Who was Margaret Cavendish?
Cavendish proposed that even things that seemed separate from your body, like thinking or dreaming, were really just part of the working of your brain.
Like other girls in the early 1600s AD, Margaret didn’t get to go to school. But her family had enough money so that she and her seven brothers and sisters had a tutor at home. When Margaret was 21, in 1644, she traveled to France as the queen’s maid of honor, and lived at the court of Anne of Austria. She was homesick at first, but her mother convinced her to stick with it.
Cavendish gets married and is exiled to France
A year later, Margaret got married to a much older man, and took the name Margaret Cavendish. Cavendish’s whole family – her brothers and sisters, and her husband – were all supporters of King Charles against Cromwell, so Cromwell exiled them from England and they had to live in France. Like most other European philosophers, Cavendish did not have any children.
What did Cavendish think?
Cavendish started publishing her writing in 1653. Where Hobbes had recently said that souls were not separate from bodies, Cavendish took a step further and said she didn’t believe people had souls, or that God made things happen. Instead, Cavendish saw the world, and everything in it, including people, as entirely made up of natural materials and natural causes. She pointed out that falling on your head can injure your brain so you can’t think right. So thinking must be something physical that injuries can affect. Also, what you eat can affect your mood. How could that happen if your mood was not created from natural materials?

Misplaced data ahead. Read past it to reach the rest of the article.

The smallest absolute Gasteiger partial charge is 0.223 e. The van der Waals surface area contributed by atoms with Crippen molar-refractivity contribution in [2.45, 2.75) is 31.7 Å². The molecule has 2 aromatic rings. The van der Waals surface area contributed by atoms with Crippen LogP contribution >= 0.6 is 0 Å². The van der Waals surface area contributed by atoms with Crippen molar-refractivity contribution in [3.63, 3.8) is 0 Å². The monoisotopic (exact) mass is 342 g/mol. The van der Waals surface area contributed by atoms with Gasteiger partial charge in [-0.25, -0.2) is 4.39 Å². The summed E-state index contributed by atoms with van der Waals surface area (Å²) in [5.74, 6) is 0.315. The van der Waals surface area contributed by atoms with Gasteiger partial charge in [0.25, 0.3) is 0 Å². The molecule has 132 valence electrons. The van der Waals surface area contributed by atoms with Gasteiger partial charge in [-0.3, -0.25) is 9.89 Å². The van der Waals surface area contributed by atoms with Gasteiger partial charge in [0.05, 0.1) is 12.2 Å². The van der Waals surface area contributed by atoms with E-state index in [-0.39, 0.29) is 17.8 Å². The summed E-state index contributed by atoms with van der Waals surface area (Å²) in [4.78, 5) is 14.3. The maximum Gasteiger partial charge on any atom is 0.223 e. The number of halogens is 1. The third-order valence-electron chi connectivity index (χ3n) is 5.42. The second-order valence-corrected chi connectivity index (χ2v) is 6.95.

Cavendish and feminism
In 1660, when King Charles II got back into power in England, Cavendish and her husband were able to go back to England. A few years later, Cavendish published her Orations, arguing for freedom and equality for women. In 1664, she published a collection of her letters. She argued that people are not special, but just like other animals. It’s only because we are people that we seem special to ourselves.
Cavendish, religion, and reason
Like Hobbes, Cavendish found it hard to believe in God, and she thought people would run wild without a king to rule them. Like Descartes, she thought scientists should start by reasoning rather than experimenting, because we can’t trust what our eyes and ears seem to tell us. In 1668, Cavendish published a novel about an imaginary world, The Blazing World. In the novel, a young woman becomes the empress of a world of talking animals. Then she leads her army to invade Earth and take it over.
Why did Cavendish die so young?
Cavendish died, maybe of a stroke or of heart failure, in 1673, when she was fifty years old.